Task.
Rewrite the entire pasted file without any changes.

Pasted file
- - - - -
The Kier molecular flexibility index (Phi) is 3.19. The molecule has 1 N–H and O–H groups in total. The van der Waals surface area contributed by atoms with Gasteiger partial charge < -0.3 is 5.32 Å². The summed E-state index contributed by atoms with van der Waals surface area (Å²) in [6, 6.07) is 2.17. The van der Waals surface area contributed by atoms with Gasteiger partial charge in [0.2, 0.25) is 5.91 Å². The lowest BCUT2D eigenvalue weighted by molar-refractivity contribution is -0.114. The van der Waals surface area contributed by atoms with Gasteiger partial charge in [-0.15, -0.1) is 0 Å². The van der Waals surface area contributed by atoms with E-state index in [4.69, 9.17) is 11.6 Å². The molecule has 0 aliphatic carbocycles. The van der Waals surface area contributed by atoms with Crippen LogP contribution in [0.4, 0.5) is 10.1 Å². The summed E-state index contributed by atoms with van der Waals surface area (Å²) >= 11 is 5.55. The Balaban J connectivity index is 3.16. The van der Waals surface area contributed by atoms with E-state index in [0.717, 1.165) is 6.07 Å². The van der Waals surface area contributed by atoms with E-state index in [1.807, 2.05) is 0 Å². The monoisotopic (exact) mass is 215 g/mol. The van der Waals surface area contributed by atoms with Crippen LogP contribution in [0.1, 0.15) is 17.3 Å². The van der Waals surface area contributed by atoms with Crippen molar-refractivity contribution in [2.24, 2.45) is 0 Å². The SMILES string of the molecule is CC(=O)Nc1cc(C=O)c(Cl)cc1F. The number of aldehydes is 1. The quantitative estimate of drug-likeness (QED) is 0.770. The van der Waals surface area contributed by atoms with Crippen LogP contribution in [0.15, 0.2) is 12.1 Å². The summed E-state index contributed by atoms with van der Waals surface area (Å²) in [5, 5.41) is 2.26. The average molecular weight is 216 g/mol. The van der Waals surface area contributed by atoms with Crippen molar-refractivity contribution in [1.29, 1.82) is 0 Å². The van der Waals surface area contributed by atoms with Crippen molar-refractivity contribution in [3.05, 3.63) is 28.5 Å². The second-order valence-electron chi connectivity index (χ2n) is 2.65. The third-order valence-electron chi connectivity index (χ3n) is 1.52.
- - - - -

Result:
The Kier molecular flexibility index (Phi) is 3.19. The molecule has 1 N–H and O–H groups in total. The van der Waals surface area contributed by atoms with Gasteiger partial charge < -0.3 is 5.32 Å². The summed E-state index contributed by atoms with van der Waals surface area (Å²) in [6, 6.07) is 2.17. The van der Waals surface area contributed by atoms with Gasteiger partial charge in [0.2, 0.25) is 5.91 Å². The lowest BCUT2D eigenvalue weighted by molar-refractivity contribution is -0.114. The van der Waals surface area contributed by atoms with Gasteiger partial charge in [-0.15, -0.1) is 0 Å². The van der Waals surface area contributed by atoms with E-state index in [4.69, 9.17) is 11.6 Å². The molecule has 0 aliphatic carbocycles. The van der Waals surface area contributed by atoms with Crippen LogP contribution in [0.4, 0.5) is 10.1 Å². The summed E-state index contributed by atoms with van der Waals surface area (Å²) >= 11 is 5.55. The Balaban J connectivity index is 3.16. The van der Waals surface area contributed by atoms with E-state index in [0.717, 1.165) is 6.07 Å². The van der Waals surface area contributed by atoms with E-state index in [1.807, 2.05) is 0 Å². The monoisotopic (exact) mass is 215 g/mol. The van der Waals surface area contributed by atoms with Crippen LogP contribution in [0.1, 0.15) is 17.3 Å². The van der Waals surface area contributed by atoms with Crippen molar-refractivity contribution in [2.24, 2.45) is 0 Å². The SMILES string of the molecule is CC(=O)Nc1cc(C=O)c(Cl)cc1F. The number of aldehydes is 1. The quantitative estimate of drug-likeness (QED) is 0.770. The van der Waals surface area contributed by atoms with Crippen LogP contribution in [0.15, 0.2) is 12.1 Å². The summed E-state index contributed by atoms with van der Waals surface area (Å²) in [5, 5.41) is 2.26. The average molecular weight is 216 g/mol. The van der Waals surface area contributed by atoms with Crippen molar-refractivity contribution in [1.29, 1.82) is 0 Å². The van der Waals surface area contributed by atoms with Crippen molar-refractivity contribution in [3.05, 3.63) is 28.5 Å². The second-order valence-electron chi connectivity index (χ2n) is 2.65. The third-order valence-electron chi connectivity index (χ3n) is 1.52.